Whether it’s being stuck at home day in and day out with your family, or frustration over trying to keep remote connections with your coworkers, you may find that since COVID-19 began, you’re getting into more arguments and conflict situations with those around you.
When faced with a conflict or potential conflict situation, everyone has a specific “go to” or primary conflict style that they’re likely to use to get through the situation. It’s the tool they reach for first and often instinctively when faced with conflict. Some people are passive, letting others take the lead or win arguments. Some people are aggressive, viewing everything as a competition that has to be won. Some people combine the worst characteristics of passive and aggressive, using sarcasm and jabs to get try to get what they want. And then there are the very few people who were either blessed with parents who were assertive communicators and taught them those skills, or who have had the training and education to build an exceptional communication tool box that allows them to communicate assertively with those around them.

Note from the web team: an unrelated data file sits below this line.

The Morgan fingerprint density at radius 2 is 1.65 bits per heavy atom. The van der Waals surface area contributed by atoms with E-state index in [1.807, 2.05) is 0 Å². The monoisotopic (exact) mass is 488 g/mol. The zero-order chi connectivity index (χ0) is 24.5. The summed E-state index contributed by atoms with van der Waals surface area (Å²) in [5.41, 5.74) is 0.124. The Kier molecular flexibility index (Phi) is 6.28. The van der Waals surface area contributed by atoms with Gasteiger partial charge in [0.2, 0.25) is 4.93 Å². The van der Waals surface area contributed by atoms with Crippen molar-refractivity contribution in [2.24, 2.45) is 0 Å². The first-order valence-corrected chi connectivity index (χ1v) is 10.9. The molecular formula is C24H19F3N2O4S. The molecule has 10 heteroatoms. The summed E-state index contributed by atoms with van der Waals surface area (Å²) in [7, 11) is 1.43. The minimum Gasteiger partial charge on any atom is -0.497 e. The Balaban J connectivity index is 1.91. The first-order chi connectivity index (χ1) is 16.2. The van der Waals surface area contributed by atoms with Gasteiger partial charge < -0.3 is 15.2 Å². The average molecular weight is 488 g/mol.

The problem is, most people don’t really know what their communication style is. Many like to believe they’re assertive, but confuse assertion with aggression. Others don’t realize they’re as passive or passive aggressive as they are. Therefore, the first step toward becoming a better conflict resolver is to find out what your style truly is. This short, 11-question quiz I designed will help you find out.
If you want a more in-depth look at your conflict style, its pros, cons, alternatives, and some insight into how you can best interact with people whose style differs from yours, consider taking the Thomas-Kilmann Conflict Mode assessment. When you do, you’ll receive a detailed results report, recommendations, and a 30-minute consultation with me to review your results and create an action plan for better conflict resolution!
Finally, if you want to start taking steps now to becoming more assertive, be sure to check out my post, “Positive Assertiveness: 7 Tips for Stepping Up Without Stepping on Toes.” for tips, tools and techniques for using a more assertive style to manage difficult situations.